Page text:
You may have heard that Europeans store their milk at room temperature, but that's not a good idea when buying milk in America. Europe and America use different pasteurization methods that result in milk needing to be stored differently. So, if you're buying milk in America, you'll want to keep your milk in the fridge.
Of course, accidents happen, and you may forget the carton on the counter while you're cooking, but if it's only been sitting out for a short time, you won't need to toss it. As a general rule, milk should not be left out of the fridge for longer than two hours. If the dairy product is allowed to sit out at room temperature for extended periods, it could grow bacteria and become unsafe to drink. Ideally, the milk should stay at a stable 40 degrees Fahrenheit or colder.
While it may be safe to place the milk back in the fridge after it's sat out for a short time, you should make a point to keep your milk chilled as much as you can. The longer the dairy sits at room temperature, the greater the risk of bacteria growth.
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How Does Heat Affect Bacteria Growth?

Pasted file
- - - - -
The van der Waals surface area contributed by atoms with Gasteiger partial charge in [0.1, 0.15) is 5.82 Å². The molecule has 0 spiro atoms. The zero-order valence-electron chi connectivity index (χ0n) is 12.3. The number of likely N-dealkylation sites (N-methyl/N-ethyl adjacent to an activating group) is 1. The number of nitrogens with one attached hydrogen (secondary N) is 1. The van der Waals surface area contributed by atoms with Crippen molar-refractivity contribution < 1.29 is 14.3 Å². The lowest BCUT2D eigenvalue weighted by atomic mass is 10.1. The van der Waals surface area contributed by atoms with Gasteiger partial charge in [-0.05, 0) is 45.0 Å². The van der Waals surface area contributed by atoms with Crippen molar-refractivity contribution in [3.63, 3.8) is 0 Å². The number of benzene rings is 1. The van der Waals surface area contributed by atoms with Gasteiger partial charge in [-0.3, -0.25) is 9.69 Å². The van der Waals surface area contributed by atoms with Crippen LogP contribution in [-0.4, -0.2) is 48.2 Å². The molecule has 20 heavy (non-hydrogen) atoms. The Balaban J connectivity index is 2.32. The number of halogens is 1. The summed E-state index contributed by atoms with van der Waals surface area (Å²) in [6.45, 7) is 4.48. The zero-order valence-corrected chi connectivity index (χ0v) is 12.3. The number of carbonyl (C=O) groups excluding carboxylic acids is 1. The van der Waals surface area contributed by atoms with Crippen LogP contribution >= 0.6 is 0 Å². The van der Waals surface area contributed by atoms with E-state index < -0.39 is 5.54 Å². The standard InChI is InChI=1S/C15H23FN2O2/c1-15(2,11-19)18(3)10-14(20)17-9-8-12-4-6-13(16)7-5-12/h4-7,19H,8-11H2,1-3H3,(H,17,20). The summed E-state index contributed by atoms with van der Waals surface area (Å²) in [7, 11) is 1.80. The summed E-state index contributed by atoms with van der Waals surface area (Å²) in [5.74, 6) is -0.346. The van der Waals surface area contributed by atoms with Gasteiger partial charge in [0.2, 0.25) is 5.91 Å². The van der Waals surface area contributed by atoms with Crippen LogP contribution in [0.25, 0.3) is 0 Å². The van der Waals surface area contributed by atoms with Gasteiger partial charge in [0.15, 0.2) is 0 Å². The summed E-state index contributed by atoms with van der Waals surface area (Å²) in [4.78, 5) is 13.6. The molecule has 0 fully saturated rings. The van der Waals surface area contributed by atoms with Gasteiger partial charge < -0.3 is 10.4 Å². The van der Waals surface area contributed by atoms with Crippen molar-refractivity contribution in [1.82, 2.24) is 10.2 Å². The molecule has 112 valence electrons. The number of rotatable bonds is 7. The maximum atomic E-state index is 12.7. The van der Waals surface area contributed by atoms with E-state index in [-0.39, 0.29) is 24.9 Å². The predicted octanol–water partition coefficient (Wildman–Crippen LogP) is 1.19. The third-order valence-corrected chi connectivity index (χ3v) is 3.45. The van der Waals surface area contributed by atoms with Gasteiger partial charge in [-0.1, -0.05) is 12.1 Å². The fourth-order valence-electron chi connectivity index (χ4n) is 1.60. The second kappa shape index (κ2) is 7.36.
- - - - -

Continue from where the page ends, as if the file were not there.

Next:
Keeping milk cold in the fridge is the best way to prevent bacteria growth and keep it safe to drink. When you purchase cartons from the grocery store, you'll want to grab them from the refrigerated section just before you're ready to check out. If you place it in your cart and then walk around the store, milk has more time to warm up. To keep the milk extra cooled, before you drive home, you can pack the milk with other frozen and refrigerated items to help keep it cool until you can get it in the fridge.
Bacteria like E. coli, staphylococcus, and coliforms can all show up in milk, according to a study published in the Journal of Preventative Medicine and Hygiene. That same study shows that these bacteria are more present during the summer months when temperatures are higher.
There are, however, exceptions. Some dairy-free milk alternatives can sit at room temperature for a little longer in certain cases.
Some Non-Dairy Milks Can Rest At Room Temperature
Some plant-based milks are shelf-stable as long as the cardboard cartons are sealed. These don't necessarily need to be refrigerated before opening, and they can remain at room temperature in your pantry until you're ready to open the carton — so long as they're used before the expiration date. However, once the seal has been broken, non-dairy milk must stay in the fridge to maintain peak freshness.
Whether you're using dairy or non-dairy milk, there are a few clear indicators that you can look out for to tell if the milk has spoiled. Bacteria in the milk can create lactic acid, which produces a sour smell. Additionally, spoiled milk can change color and texture. If your milk looks yellow and chunky, you'll want to pour it out.
The next time you take the milk out to add to your dishes, be sure to place the carton back in the fridge as soon as possible. The longer the dairy sits out at room temperature, the greater the risk of bacteria growth.
Read the original article on Daily Meal.